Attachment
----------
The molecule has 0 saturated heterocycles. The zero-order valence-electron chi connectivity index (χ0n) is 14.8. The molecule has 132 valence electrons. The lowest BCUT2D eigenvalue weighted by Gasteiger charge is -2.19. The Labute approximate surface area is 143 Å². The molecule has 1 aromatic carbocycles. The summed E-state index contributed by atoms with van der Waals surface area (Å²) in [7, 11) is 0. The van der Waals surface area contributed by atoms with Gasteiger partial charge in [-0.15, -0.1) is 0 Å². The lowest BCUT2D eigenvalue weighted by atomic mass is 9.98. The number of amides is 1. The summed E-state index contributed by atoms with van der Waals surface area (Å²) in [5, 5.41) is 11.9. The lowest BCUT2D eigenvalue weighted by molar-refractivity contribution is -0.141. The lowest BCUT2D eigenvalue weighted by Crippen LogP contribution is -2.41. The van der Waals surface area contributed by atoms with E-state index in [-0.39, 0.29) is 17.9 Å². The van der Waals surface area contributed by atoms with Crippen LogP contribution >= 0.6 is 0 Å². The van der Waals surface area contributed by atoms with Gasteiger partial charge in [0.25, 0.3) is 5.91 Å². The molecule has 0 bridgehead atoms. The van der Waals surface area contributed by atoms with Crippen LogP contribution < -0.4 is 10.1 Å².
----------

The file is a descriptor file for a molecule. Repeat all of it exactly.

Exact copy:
The molecule has 0 saturated heterocycles. The zero-order valence-electron chi connectivity index (χ0n) is 14.8. The molecule has 132 valence electrons. The lowest BCUT2D eigenvalue weighted by Gasteiger charge is -2.19. The Labute approximate surface area is 143 Å². The molecule has 1 aromatic carbocycles. The summed E-state index contributed by atoms with van der Waals surface area (Å²) in [7, 11) is 0. The van der Waals surface area contributed by atoms with Gasteiger partial charge in [-0.15, -0.1) is 0 Å². The lowest BCUT2D eigenvalue weighted by atomic mass is 9.98. The number of amides is 1. The summed E-state index contributed by atoms with van der Waals surface area (Å²) in [5, 5.41) is 11.9. The lowest BCUT2D eigenvalue weighted by molar-refractivity contribution is -0.141. The lowest BCUT2D eigenvalue weighted by Crippen LogP contribution is -2.41. The van der Waals surface area contributed by atoms with E-state index in [-0.39, 0.29) is 17.9 Å². The van der Waals surface area contributed by atoms with Crippen LogP contribution >= 0.6 is 0 Å². The van der Waals surface area contributed by atoms with Gasteiger partial charge in [0.25, 0.3) is 5.91 Å². The molecule has 0 bridgehead atoms. The van der Waals surface area contributed by atoms with Crippen LogP contribution < -0.4 is 10.1 Å².